Study finds strong support for ocean protection
The public widely believes that the marine environment is under threat from human activities, and supports actions to protect the marine environment in their region, according to a new study to be published in the February issue of the journal Ocean and Coastal Management.
The study, conducted by an international team of researchers, reviews a set of public perception surveys of marine issues that reached over 32,000 people in 21 countries. It provides one of the first systematic comparisons of the public perceptions of marine threats and protection around the world.
The researchers found that 70% of respondents believe that the marine environment is under threat from human activities, and 45% believe the threat is high or very high. Survey respondents identified the greatest threats as pollution and fishing, followed by habitat alteration, climate change, and biodiversity loss.
"People around the world are aware that the ocean is threatened and what are the major threats to the ocean," says Heike Lotze, a researcher at Dalhousie University in Canada, who led the study.
The study also found that over 70% of respondents supported marine protected areas (MPAs)—regions established to protect natural resources in the oceans. MPA rules vary, but may have restrictions on human uses such as fishing, habitat alteration, or oil and gas extraction in order to protect different ecosystems.
"There's a lot of scientific thought put into ocean conservation around the world. But there's much less information out there on what people actually think about the ocean and some of the protection measures," says California Sea Grant Extension Specialist Jennifer O'Leary, a study coauthor who is based at California Polytechnic State University in San Luis Obispo. "This is important because anytime we are introducing protection measures, we're asking people to change their behavior. And we know from behavioral research that focusing on what people already think is important can make changes easier for people to accept."
Where the public and science diverge
While the study found broad awareness of marine threats, it also found several areas of disagreement between public perceptions and scientific assessments.
"In general, the public got the big threats right: fishing, habitat change, pollution, biodiversity loss, climate change," says Lotze. However, scientific assessments have generally ranked fishing and habitat loss as the highest threats to marine environments over past decades and centuries, while in this study, the general public perceived pollution as the highest threat.
Between countries, the researchers found some differences in what people identified as the top three threats to the marine environment. For example, fishing ranked as a top threat in North America and New Zealand, while habitat loss and climate change ranked higher in Europe. Pollution, on the other hand, consistently ranked as a top threat across all the countries in the study. The researchers suspect that could be because of the visible nature of the problem or high levels of publicity on marine pollution.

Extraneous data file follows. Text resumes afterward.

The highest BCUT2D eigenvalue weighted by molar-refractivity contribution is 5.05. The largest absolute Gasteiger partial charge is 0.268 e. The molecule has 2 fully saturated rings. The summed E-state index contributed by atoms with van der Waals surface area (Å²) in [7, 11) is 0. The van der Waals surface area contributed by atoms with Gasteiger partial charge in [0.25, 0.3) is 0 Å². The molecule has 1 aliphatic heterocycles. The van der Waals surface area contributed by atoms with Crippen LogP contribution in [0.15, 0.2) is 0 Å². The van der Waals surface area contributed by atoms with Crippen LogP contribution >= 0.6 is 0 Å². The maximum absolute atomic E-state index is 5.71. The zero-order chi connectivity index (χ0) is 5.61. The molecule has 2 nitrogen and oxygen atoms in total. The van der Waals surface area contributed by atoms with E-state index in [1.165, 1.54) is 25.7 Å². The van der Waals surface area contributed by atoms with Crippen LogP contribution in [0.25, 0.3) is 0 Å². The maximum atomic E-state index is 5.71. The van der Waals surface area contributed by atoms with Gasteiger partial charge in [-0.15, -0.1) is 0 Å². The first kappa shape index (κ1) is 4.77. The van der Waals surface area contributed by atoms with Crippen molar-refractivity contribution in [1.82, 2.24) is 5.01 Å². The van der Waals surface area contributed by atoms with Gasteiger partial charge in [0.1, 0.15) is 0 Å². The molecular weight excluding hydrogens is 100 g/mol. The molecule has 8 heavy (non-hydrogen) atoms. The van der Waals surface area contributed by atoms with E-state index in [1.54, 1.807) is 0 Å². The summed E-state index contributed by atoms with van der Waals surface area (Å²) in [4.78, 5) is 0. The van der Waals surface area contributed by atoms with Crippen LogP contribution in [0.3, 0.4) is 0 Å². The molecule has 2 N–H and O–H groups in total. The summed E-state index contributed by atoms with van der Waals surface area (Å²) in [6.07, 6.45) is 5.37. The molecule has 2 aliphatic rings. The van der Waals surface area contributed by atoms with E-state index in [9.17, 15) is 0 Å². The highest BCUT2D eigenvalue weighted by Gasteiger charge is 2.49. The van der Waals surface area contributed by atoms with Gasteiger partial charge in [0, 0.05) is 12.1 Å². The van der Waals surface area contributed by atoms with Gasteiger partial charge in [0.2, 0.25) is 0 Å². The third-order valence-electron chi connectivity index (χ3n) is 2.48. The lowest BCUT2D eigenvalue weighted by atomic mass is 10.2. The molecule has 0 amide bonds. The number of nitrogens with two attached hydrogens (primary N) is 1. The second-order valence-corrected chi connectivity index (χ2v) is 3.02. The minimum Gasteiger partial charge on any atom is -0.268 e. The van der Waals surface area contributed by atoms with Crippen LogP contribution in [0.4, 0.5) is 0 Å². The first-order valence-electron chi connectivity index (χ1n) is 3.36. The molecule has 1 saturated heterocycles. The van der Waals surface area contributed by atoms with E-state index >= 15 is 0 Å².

The researchers also noted that while the public showed strong support for protection of marine areas through MPAs, the rules that govern these areas vary widely in practice as is the public's understanding of what an MPA actually means.
"What surprised me about the results was that most people overestimated the amount of ocean area being protected, and thus have a more optimistic view of ocean conservation and management than there actually is. However, most people still wanted to see much more ocean area protected than currently is, thus there is a clear wish for more ocean conservation," says Lotze.
Insights for science and outreach
Lotze and O'Leary say that the study provides a useful starting point for comparing public perceptions around the world, and also points to topics that need more research. For one thing, the study was limited to countries where surveys had already been conducted, which leaves out major coastal regions including South America and much of Africa and Asia. In addition, the surveys asked different questions in different ways, which in some cases made it difficult to compare results.
Lotze says, "It would be interesting to have more surveys being repeated over time, to gain insight into changing perceptions within a population over time. It would also be interesting to have more surveys being compared between the general public and experts."
O'Leary says, "This study gives a sense of what we currently know about public perceptions, but it also highlights a tremendous need to understand public views on a much broader scale."